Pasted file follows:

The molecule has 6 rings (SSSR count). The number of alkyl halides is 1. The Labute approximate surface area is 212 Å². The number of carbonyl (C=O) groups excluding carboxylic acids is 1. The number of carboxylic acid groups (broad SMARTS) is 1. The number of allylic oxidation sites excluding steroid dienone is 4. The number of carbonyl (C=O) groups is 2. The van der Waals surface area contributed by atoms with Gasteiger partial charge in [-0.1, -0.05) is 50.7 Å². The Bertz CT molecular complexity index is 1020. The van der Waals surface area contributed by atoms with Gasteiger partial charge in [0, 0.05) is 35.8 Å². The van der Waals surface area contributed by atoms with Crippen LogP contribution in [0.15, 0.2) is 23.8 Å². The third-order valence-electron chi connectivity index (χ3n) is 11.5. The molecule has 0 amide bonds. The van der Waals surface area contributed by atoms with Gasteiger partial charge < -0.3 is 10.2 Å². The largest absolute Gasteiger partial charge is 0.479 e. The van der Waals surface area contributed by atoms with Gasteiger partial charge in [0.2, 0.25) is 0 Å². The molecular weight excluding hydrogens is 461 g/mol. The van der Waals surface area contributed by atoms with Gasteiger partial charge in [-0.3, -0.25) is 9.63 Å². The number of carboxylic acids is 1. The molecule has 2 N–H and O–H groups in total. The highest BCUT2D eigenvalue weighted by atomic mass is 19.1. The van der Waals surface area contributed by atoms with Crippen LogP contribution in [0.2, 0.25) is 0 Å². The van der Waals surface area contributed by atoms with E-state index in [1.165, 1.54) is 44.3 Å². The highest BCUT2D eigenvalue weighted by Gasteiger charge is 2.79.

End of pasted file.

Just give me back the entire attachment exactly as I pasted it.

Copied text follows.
The molecule has 6 rings (SSSR count). The number of alkyl halides is 1. The Labute approximate surface area is 212 Å². The number of carbonyl (C=O) groups excluding carboxylic acids is 1. The number of carboxylic acid groups (broad SMARTS) is 1. The number of allylic oxidation sites excluding steroid dienone is 4. The number of carbonyl (C=O) groups is 2. The van der Waals surface area contributed by atoms with Gasteiger partial charge in [-0.1, -0.05) is 50.7 Å². The Bertz CT molecular complexity index is 1020. The van der Waals surface area contributed by atoms with Gasteiger partial charge in [0, 0.05) is 35.8 Å². The van der Waals surface area contributed by atoms with Crippen LogP contribution in [0.15, 0.2) is 23.8 Å². The third-order valence-electron chi connectivity index (χ3n) is 11.5. The molecule has 0 amide bonds. The van der Waals surface area contributed by atoms with Gasteiger partial charge < -0.3 is 10.2 Å². The largest absolute Gasteiger partial charge is 0.479 e. The van der Waals surface area contributed by atoms with Gasteiger partial charge in [0.2, 0.25) is 0 Å². The molecular weight excluding hydrogens is 461 g/mol. The van der Waals surface area contributed by atoms with Gasteiger partial charge in [-0.3, -0.25) is 9.63 Å². The number of carboxylic acids is 1. The molecule has 2 N–H and O–H groups in total. The highest BCUT2D eigenvalue weighted by atomic mass is 19.1. The van der Waals surface area contributed by atoms with Crippen LogP contribution in [0.2, 0.25) is 0 Å². The van der Waals surface area contributed by atoms with E-state index in [1.165, 1.54) is 44.3 Å². The highest BCUT2D eigenvalue weighted by Gasteiger charge is 2.79.